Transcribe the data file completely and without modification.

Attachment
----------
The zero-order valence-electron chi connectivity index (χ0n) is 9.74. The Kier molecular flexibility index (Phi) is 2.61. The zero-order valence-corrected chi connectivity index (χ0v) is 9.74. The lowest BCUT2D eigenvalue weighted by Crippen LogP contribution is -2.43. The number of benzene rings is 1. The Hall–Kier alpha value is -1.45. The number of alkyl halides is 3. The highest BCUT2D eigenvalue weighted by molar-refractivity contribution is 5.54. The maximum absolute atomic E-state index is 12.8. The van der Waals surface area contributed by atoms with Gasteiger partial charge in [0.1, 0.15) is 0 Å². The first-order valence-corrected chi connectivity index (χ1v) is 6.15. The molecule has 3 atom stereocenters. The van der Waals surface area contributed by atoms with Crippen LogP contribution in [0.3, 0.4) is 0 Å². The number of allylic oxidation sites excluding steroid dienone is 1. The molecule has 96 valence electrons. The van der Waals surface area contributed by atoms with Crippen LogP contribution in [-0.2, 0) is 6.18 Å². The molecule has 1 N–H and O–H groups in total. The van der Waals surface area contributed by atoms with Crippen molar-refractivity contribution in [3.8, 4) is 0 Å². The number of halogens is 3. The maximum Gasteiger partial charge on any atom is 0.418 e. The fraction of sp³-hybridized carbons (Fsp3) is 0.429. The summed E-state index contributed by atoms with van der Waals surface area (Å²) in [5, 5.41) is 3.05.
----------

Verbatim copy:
The zero-order valence-electron chi connectivity index (χ0n) is 9.74. The Kier molecular flexibility index (Phi) is 2.61. The zero-order valence-corrected chi connectivity index (χ0v) is 9.74. The lowest BCUT2D eigenvalue weighted by Crippen LogP contribution is -2.43. The number of benzene rings is 1. The Hall–Kier alpha value is -1.45. The number of alkyl halides is 3. The highest BCUT2D eigenvalue weighted by molar-refractivity contribution is 5.54. The maximum absolute atomic E-state index is 12.8. The van der Waals surface area contributed by atoms with Gasteiger partial charge in [0.1, 0.15) is 0 Å². The first-order valence-corrected chi connectivity index (χ1v) is 6.15. The molecule has 3 atom stereocenters. The van der Waals surface area contributed by atoms with Crippen LogP contribution in [0.3, 0.4) is 0 Å². The number of allylic oxidation sites excluding steroid dienone is 1. The molecule has 96 valence electrons. The van der Waals surface area contributed by atoms with Crippen LogP contribution in [-0.2, 0) is 6.18 Å². The molecule has 1 N–H and O–H groups in total. The van der Waals surface area contributed by atoms with Crippen molar-refractivity contribution in [3.8, 4) is 0 Å². The number of halogens is 3. The maximum Gasteiger partial charge on any atom is 0.418 e. The fraction of sp³-hybridized carbons (Fsp3) is 0.429. The summed E-state index contributed by atoms with van der Waals surface area (Å²) in [5, 5.41) is 3.05.